- A next-generation oncology drug from Otsuka Pharmaceutical has failed the first of three late-stage trials testing it against multiple blood cancers.
- Dubbed ASTRAL-1, the trial enrolled 815 adults with previously untreated acute myeloid leukemia (AML) who can't be on intensive induction chemotherapy. Participants either received Otsuka's guadecitabine — a prodrug that's supposed to expose tumor cells to the enzyme inhibitor decitabine for longer periods of time — or one of three physicians' choice control therapies, azacitidine, cytarabine or decitabine.
- Guadecitabine didn't yield significant improvements in the co-primary endpoints of complete response rate and overall survival, but Otsuka is still assessing safety data and whether its drug hit on any secondary endpoints.
Otsuka has devoted hundreds of millions of dollars in the past few years to build up its pipeline.
Just this month, the Japanese pharma dropped $430 million to snag private biotech Visterra, its antibody technology and a suite of preclinical drugs. The acquisition came about 15 months after Otsuka committed $100 million upfront to take over private biotech Neurovance and $50 million upfront to gain rights to Teva Pharmaceutical's closely watched migraine treatment fremanezumab.
Several years before those deals, however, Otsuka bought all the outstanding shares of Astex Pharmaceutical for around $886 million, handing it a marketed product in Dacogen (decitabine) and two leading clinical programs — one of which was guadecitabine. While company leadership isn't giving up on guadecitabine, the ASTRAL-1 data surely weigh on that high-priced transaction.
"The study used very strict criteria of ineligibility to receive intensive chemotherapy based on age (over 75 years) or poor performance status ... or comorbidities, which made it a difficult population to show superior benefit of guadecitabine," Mohammad Azab, chief medical officer at Astex, said in a July 30 statement.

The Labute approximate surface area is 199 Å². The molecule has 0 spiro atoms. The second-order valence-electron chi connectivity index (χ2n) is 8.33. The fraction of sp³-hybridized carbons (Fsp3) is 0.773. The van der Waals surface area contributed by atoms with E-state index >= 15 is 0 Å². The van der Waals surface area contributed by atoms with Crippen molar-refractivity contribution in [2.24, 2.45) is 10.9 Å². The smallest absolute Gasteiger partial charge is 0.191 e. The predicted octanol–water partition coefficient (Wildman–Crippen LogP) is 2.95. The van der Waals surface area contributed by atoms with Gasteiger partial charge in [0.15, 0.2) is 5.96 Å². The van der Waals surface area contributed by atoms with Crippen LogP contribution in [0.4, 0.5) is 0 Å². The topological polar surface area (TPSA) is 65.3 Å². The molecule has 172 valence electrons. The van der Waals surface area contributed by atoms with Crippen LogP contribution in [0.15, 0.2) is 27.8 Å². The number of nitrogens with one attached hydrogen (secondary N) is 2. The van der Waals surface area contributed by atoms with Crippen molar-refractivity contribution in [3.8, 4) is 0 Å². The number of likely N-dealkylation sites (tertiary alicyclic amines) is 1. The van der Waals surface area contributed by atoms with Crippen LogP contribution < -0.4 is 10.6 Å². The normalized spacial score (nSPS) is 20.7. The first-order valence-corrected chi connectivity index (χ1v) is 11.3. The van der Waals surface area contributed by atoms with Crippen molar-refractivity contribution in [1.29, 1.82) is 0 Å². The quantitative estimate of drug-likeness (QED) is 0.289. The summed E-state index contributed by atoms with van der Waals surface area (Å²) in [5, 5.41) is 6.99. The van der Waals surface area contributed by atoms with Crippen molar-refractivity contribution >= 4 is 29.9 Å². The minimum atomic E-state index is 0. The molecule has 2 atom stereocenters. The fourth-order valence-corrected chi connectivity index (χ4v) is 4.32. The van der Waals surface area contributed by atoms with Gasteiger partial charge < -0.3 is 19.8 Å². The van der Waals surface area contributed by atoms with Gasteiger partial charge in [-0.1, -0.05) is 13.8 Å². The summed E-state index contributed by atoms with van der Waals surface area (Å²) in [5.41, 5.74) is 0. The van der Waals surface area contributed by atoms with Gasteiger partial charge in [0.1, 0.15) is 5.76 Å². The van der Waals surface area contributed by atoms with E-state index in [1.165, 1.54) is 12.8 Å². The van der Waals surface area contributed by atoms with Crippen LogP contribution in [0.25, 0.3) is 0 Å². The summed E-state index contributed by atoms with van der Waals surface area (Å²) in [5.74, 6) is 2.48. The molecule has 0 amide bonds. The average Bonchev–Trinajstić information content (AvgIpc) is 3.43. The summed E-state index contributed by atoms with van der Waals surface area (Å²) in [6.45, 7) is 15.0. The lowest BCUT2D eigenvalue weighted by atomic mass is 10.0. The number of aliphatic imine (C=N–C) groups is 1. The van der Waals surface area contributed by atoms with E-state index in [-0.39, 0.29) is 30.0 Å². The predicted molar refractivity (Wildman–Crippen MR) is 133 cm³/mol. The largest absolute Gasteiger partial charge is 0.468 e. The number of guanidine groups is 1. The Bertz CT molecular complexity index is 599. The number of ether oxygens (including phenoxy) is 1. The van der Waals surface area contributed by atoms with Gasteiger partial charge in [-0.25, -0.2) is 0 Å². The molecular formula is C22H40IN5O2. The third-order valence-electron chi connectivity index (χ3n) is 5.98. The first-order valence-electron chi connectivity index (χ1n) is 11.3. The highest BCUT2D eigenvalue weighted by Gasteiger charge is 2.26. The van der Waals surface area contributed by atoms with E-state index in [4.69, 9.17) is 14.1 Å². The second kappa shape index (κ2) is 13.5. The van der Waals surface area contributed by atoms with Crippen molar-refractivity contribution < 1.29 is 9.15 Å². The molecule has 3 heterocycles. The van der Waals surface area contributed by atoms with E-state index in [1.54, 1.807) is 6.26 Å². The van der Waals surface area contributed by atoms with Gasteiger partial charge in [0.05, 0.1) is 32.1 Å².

Decitabine inhibits an enzyme that tacks on a methyl group to DNA. Research has shown that when too many methyl groups are added to certain regions of DNA, it can silence tumor suppressing genes and thereby give rise to cancer. As such, guadecitabine links decitabine with a nucleoside called guanosine that makes it more difficult to degrade, in theory creating a drug which allows for greater uptake of the active metabolite.
Despite the drug's initial Phase 3 failure, Otsuka intends to continue studying it in the Phase 3 ASTRAL-2 trial of relapsed or refractory AML patients following intensive chemotherapy, and the Phase 3 ASTRAL-3 trial of patients with relapsed and refractory myelodysplastic syndromes and chronic myelomonocytic leukemia.
To that point, Otsuka has also been increasing its R&D investment. The company spent 42.61 billion Japanese yen (about $380 million) on R&D from January through March, up 16% year over year.